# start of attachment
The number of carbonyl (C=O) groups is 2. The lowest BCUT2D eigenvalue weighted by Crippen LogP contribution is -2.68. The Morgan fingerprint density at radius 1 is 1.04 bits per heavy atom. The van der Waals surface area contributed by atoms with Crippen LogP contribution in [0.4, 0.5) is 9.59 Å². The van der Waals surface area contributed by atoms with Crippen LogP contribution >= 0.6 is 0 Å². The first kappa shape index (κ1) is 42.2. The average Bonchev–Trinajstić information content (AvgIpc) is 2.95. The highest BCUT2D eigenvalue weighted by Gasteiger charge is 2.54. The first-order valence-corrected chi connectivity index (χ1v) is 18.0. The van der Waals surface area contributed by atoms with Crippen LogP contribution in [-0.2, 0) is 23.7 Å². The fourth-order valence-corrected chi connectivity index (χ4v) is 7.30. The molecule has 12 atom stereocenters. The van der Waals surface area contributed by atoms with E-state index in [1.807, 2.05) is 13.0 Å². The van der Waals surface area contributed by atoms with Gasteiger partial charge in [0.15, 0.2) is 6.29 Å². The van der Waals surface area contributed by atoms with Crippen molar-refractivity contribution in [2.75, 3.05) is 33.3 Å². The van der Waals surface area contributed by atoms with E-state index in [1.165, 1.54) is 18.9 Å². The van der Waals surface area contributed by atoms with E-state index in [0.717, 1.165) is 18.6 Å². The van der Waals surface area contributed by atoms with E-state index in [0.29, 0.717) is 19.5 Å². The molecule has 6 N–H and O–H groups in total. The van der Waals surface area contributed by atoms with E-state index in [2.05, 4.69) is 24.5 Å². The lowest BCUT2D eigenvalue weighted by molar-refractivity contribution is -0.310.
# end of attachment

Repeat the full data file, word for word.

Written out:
The number of carbonyl (C=O) groups is 2. The lowest BCUT2D eigenvalue weighted by Crippen LogP contribution is -2.68. The Morgan fingerprint density at radius 1 is 1.04 bits per heavy atom. The van der Waals surface area contributed by atoms with Crippen LogP contribution in [0.4, 0.5) is 9.59 Å². The van der Waals surface area contributed by atoms with Crippen LogP contribution >= 0.6 is 0 Å². The first kappa shape index (κ1) is 42.2. The average Bonchev–Trinajstić information content (AvgIpc) is 2.95. The highest BCUT2D eigenvalue weighted by Gasteiger charge is 2.54. The first-order valence-corrected chi connectivity index (χ1v) is 18.0. The van der Waals surface area contributed by atoms with Crippen LogP contribution in [-0.2, 0) is 23.7 Å². The fourth-order valence-corrected chi connectivity index (χ4v) is 7.30. The molecule has 12 atom stereocenters. The van der Waals surface area contributed by atoms with E-state index in [1.807, 2.05) is 13.0 Å². The van der Waals surface area contributed by atoms with Gasteiger partial charge in [0.15, 0.2) is 6.29 Å². The van der Waals surface area contributed by atoms with Crippen molar-refractivity contribution in [2.75, 3.05) is 33.3 Å². The van der Waals surface area contributed by atoms with E-state index in [1.165, 1.54) is 18.9 Å². The van der Waals surface area contributed by atoms with E-state index in [0.717, 1.165) is 18.6 Å². The van der Waals surface area contributed by atoms with E-state index in [0.29, 0.717) is 19.5 Å². The molecule has 6 N–H and O–H groups in total. The van der Waals surface area contributed by atoms with E-state index in [2.05, 4.69) is 24.5 Å². The lowest BCUT2D eigenvalue weighted by molar-refractivity contribution is -0.310.